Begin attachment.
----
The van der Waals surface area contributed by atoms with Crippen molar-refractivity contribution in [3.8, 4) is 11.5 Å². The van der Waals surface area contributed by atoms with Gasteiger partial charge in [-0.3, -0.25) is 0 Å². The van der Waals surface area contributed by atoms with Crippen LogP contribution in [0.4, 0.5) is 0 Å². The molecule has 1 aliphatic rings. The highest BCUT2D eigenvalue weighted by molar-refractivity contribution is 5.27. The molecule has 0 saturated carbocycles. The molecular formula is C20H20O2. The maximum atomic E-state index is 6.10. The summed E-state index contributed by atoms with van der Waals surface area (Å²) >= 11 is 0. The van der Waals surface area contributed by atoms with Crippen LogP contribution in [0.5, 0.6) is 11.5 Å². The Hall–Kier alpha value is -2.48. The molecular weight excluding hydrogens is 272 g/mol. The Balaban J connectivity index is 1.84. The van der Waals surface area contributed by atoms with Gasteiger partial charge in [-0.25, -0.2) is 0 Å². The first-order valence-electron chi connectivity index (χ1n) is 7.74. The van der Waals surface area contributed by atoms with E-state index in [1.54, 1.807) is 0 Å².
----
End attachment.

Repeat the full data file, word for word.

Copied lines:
The van der Waals surface area contributed by atoms with Crippen molar-refractivity contribution in [3.8, 4) is 11.5 Å². The van der Waals surface area contributed by atoms with Gasteiger partial charge in [-0.3, -0.25) is 0 Å². The van der Waals surface area contributed by atoms with Crippen LogP contribution in [0.4, 0.5) is 0 Å². The molecule has 1 aliphatic rings. The highest BCUT2D eigenvalue weighted by molar-refractivity contribution is 5.27. The molecule has 0 saturated carbocycles. The molecular formula is C20H20O2. The maximum atomic E-state index is 6.10. The summed E-state index contributed by atoms with van der Waals surface area (Å²) >= 11 is 0. The van der Waals surface area contributed by atoms with Crippen LogP contribution in [0.5, 0.6) is 11.5 Å². The Hall–Kier alpha value is -2.48. The molecular weight excluding hydrogens is 272 g/mol. The Balaban J connectivity index is 1.84. The van der Waals surface area contributed by atoms with Gasteiger partial charge in [-0.25, -0.2) is 0 Å². The first-order valence-electron chi connectivity index (χ1n) is 7.74. The van der Waals surface area contributed by atoms with E-state index in [1.54, 1.807) is 0 Å².